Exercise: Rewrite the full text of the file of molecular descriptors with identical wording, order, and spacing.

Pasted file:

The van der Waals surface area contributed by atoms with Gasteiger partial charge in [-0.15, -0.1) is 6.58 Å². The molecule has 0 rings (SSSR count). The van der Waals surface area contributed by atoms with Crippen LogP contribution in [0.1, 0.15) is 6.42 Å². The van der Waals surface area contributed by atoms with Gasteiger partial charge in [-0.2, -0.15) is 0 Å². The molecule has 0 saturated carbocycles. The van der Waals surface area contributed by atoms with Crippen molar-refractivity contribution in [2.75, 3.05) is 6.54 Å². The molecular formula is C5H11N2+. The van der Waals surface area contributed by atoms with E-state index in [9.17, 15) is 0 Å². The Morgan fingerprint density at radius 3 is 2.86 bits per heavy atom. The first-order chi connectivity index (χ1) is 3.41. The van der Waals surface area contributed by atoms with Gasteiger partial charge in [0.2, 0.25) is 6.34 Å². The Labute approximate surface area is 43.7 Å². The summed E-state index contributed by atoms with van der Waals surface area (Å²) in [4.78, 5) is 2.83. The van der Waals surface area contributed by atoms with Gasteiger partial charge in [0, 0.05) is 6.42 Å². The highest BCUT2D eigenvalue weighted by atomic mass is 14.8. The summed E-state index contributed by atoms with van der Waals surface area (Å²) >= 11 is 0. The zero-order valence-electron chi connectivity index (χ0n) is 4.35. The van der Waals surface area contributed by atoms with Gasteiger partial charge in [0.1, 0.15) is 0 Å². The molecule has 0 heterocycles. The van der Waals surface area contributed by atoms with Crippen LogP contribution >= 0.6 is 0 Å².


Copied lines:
The van der Waals surface area contributed by atoms with Gasteiger partial charge in [-0.15, -0.1) is 6.58 Å². The molecule has 0 rings (SSSR count). The van der Waals surface area contributed by atoms with Crippen LogP contribution in [0.1, 0.15) is 6.42 Å². The van der Waals surface area contributed by atoms with Gasteiger partial charge in [-0.2, -0.15) is 0 Å². The molecule has 0 saturated carbocycles. The van der Waals surface area contributed by atoms with Crippen molar-refractivity contribution in [2.75, 3.05) is 6.54 Å². The molecular formula is C5H11N2+. The van der Waals surface area contributed by atoms with E-state index in [9.17, 15) is 0 Å². The Morgan fingerprint density at radius 3 is 2.86 bits per heavy atom. The first-order chi connectivity index (χ1) is 3.41. The van der Waals surface area contributed by atoms with Gasteiger partial charge in [0.2, 0.25) is 6.34 Å². The Labute approximate surface area is 43.7 Å². The summed E-state index contributed by atoms with van der Waals surface area (Å²) in [4.78, 5) is 2.83. The van der Waals surface area contributed by atoms with Gasteiger partial charge in [0, 0.05) is 6.42 Å². The highest BCUT2D eigenvalue weighted by atomic mass is 14.8. The summed E-state index contributed by atoms with van der Waals surface area (Å²) >= 11 is 0. The zero-order valence-electron chi connectivity index (χ0n) is 4.35. The van der Waals surface area contributed by atoms with Gasteiger partial charge in [0.1, 0.15) is 0 Å². The molecule has 0 heterocycles. The van der Waals surface area contributed by atoms with Crippen LogP contribution >= 0.6 is 0 Å².